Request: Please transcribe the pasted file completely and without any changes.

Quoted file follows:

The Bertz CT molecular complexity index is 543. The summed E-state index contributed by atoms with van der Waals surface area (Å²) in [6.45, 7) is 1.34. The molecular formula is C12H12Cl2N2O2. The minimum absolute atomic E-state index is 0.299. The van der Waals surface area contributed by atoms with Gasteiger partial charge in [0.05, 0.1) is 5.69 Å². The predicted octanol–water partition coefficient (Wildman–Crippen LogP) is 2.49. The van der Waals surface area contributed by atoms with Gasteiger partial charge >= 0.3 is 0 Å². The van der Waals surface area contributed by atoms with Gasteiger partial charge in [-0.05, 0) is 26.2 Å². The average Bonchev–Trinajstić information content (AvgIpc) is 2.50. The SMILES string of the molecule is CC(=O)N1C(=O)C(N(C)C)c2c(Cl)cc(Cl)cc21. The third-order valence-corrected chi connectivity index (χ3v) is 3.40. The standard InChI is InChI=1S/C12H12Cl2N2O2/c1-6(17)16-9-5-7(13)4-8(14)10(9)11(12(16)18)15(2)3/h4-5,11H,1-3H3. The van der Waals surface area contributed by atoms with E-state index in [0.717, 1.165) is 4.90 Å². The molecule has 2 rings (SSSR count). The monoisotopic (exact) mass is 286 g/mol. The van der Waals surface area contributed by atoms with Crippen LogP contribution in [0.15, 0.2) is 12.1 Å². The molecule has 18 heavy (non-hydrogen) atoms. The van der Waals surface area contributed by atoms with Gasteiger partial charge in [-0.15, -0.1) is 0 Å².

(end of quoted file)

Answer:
The Bertz CT molecular complexity index is 543. The summed E-state index contributed by atoms with van der Waals surface area (Å²) in [6.45, 7) is 1.34. The molecular formula is C12H12Cl2N2O2. The minimum absolute atomic E-state index is 0.299. The van der Waals surface area contributed by atoms with Gasteiger partial charge in [0.05, 0.1) is 5.69 Å². The predicted octanol–water partition coefficient (Wildman–Crippen LogP) is 2.49. The van der Waals surface area contributed by atoms with Gasteiger partial charge >= 0.3 is 0 Å². The van der Waals surface area contributed by atoms with Gasteiger partial charge in [-0.05, 0) is 26.2 Å². The average Bonchev–Trinajstić information content (AvgIpc) is 2.50. The SMILES string of the molecule is CC(=O)N1C(=O)C(N(C)C)c2c(Cl)cc(Cl)cc21. The third-order valence-corrected chi connectivity index (χ3v) is 3.40. The standard InChI is InChI=1S/C12H12Cl2N2O2/c1-6(17)16-9-5-7(13)4-8(14)10(9)11(12(16)18)15(2)3/h4-5,11H,1-3H3. The van der Waals surface area contributed by atoms with E-state index in [0.717, 1.165) is 4.90 Å². The molecule has 2 rings (SSSR count). The monoisotopic (exact) mass is 286 g/mol. The van der Waals surface area contributed by atoms with Crippen LogP contribution in [0.15, 0.2) is 12.1 Å². The molecule has 18 heavy (non-hydrogen) atoms. The van der Waals surface area contributed by atoms with Gasteiger partial charge in [-0.15, -0.1) is 0 Å².